| An election worker sleeps after working overnight at a counting centre in Colombo. (AFP)
Colombo, April 3 (Reuters): Sri Lankan President Chandrika Kumaratunga’s party inched closer to a general election win today, but looked short of a parliamentary majority, complicating efforts to restart peace talks with Tamil rebels.
It was a mixed message from voters, ousting Ranil Wickremesinghe’s United National Party (UNP), but giving large minorities to smaller parties on opposing ends of the island’s ethnic divide.
At the end of vote counting today, the Elections Commission said that with more than two-thirds of the votes counted, Kumaratunga’s United People’s Freedom Alliance had 47.2 per cent of the vote, compared with 37.9 per cent for the UNP.
That was enough for the alliance to declare victory and issue a statement saying Kumaratunga would “invite the Freedom Alliance to form the new government no sooner the elections commissioner has finalised all the results”.
The figures are still in flux, but projections give the Alliance up to 109 seats in the 225-member parliament — four short of a majority — while the UNP is forecast to take 80.
“This is not a good thing. The country did not need another minority government,” Rohan Edrisinha, a legal expert at the University of Colombo, said after the vote, Sri Lanka’s third in four years.
An all-clergy party of Buddhist monks had 6.3 per cent, while a rebel Tamil Tiger-backed party had about six per cent.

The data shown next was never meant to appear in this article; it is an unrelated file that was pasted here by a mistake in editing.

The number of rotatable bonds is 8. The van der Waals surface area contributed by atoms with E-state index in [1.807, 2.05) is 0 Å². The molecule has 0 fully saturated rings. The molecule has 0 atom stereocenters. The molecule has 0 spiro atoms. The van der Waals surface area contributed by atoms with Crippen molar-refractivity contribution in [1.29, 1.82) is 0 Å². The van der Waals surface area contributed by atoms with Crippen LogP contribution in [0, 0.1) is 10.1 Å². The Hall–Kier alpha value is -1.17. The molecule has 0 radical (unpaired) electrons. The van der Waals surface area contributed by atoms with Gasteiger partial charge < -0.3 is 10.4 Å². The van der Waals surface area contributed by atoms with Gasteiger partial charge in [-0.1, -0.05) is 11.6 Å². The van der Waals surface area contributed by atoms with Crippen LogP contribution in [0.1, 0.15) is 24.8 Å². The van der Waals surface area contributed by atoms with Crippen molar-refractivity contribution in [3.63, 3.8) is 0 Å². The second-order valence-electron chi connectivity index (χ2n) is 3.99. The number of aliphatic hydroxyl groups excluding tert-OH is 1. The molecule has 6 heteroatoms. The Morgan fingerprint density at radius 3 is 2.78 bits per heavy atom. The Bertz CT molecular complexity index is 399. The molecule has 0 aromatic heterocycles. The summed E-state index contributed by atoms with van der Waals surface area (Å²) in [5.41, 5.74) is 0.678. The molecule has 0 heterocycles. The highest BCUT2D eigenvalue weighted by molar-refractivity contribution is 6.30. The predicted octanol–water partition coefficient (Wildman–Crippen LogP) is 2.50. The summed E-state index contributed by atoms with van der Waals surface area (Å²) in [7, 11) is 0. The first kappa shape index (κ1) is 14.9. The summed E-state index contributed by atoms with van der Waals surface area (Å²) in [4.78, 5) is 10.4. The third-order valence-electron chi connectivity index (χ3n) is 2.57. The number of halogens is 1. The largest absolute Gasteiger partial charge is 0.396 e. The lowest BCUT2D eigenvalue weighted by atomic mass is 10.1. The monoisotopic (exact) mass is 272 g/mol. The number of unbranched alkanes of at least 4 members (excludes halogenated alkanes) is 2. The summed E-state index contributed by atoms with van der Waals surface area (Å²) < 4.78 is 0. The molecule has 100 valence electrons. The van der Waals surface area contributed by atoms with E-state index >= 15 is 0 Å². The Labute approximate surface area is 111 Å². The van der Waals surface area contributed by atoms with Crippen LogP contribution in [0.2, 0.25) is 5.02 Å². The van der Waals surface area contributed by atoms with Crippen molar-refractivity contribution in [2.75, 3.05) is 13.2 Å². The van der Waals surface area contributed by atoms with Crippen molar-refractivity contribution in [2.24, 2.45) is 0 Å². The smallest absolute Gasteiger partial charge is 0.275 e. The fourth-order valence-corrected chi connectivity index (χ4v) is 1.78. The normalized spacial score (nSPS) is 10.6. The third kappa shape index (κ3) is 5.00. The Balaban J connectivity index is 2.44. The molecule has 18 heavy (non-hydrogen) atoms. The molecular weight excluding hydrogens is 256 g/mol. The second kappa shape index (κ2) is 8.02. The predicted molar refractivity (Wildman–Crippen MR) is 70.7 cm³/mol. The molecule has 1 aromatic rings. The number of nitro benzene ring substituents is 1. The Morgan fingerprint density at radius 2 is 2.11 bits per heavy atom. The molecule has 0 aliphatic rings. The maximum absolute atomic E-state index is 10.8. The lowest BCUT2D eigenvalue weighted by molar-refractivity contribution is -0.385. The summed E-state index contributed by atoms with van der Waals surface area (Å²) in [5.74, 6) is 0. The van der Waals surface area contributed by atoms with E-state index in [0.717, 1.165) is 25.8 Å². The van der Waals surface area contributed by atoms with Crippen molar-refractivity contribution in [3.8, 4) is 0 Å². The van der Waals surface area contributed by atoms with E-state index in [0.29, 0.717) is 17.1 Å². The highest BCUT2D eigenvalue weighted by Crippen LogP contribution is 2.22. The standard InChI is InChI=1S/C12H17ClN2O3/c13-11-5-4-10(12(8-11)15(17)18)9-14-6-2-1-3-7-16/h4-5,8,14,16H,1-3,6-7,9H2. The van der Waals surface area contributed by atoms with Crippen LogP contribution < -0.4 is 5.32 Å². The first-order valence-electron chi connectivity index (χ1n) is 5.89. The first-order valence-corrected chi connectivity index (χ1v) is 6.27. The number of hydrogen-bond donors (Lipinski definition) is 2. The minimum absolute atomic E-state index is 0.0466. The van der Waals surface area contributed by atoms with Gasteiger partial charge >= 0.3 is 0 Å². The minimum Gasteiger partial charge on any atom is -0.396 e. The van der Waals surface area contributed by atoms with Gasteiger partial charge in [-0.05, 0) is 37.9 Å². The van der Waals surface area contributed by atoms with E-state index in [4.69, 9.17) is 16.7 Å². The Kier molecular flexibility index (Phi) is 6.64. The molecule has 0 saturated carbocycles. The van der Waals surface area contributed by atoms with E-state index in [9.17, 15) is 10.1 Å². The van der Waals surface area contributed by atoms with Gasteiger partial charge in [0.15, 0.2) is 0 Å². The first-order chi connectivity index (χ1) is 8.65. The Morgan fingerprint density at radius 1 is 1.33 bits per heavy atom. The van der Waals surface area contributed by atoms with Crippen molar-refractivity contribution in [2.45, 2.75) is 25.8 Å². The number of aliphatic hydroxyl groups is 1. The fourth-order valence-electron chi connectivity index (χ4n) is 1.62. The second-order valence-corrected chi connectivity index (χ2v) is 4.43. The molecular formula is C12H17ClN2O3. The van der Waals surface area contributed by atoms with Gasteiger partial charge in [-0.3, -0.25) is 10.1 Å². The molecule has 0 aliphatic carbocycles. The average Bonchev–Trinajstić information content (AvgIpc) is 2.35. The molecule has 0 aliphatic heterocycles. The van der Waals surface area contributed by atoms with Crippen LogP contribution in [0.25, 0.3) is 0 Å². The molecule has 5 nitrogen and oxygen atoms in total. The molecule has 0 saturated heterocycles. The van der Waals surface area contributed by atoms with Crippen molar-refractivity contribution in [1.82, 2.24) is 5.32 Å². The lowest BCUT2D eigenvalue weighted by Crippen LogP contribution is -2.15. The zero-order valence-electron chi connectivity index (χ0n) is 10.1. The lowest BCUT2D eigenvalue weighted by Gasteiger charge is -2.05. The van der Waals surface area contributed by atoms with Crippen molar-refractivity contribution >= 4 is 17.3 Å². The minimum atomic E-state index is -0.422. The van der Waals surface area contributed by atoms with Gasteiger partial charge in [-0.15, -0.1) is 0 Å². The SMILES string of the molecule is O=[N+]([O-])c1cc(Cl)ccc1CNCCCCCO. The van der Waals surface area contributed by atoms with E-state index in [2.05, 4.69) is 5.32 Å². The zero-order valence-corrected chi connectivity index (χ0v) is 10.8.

“This is a complete repudiation of the UNP,” said presidential spokesman Harim Peiris. “The projections show a big difference in the number of seats.”
The US issued a statement urging the new government and the Tigers to return to talks to “quickly forge a lasting peace”.
The vote in Sri Lanka’s most peaceful election in decades was fought mostly over how to permanently end the 20-year civil war that has killed 64,000 people and tarnished the country’s image internationally.
Wickremesinghe and Kumaratunga have shared an awkward government since he won the last election in 2001. As Prime Minister, he controlled parliament while she, as President, had vast constitutional powers.
Kumaratunga used those powers to call the snap election after accusing Wickremesinghe of endangering the security of the country by giving away too much to gain peace with the rebels.
“I think it will be a real blow to the peace process as well, there will be no clear direction,” Edrisinha said.
Kumaratunga has said she wanted to start talks with the Tigers as soon as possible, but the People’s Liberation Front, a Sinhalese nationalist party that is part of the alliance, has in the past taken a hard line in dealing with the rebels.
The party could also be a concern for investors because of its stance against economic reforms and privatisation.
The economy grew an estimated 5.5 per cent last year and the stock market has surged nearly 80 per cent since the ceasefire was signed in February 2002 as prospects of a peace dividend lured investors back and aid donors pledged $4.5 billion.
A ceasefire that Wickremesinghe signed more than two years ago has held despite stalled peace talks, the feud between the President and Prime Minister and a recent split in the Tigers. The LTTE has said it would resume negotiations with anyone who has a mandate and the power, but the rebel split, with a strong eastern commander breaking away last month, may complicate that.
The LTTE-backed party, the Tamil National Alliance, could win about 20 seats, giving the rebels a voice in parliament.
Yesterday’s election was the first in which the Tigers had openly endorsed a party and was a crucial test of their claim to be the sole legitimate voice of the Tamil community.
The Tigers began fighting more than two decades ago for a separate homeland in the north and east for Tamils, who say they are discriminated against by the Sinhalese majority.
The Tigers control a swathe of territory in the north and east, but have dropped a demand for a separate Tamil state in favour of autonomy.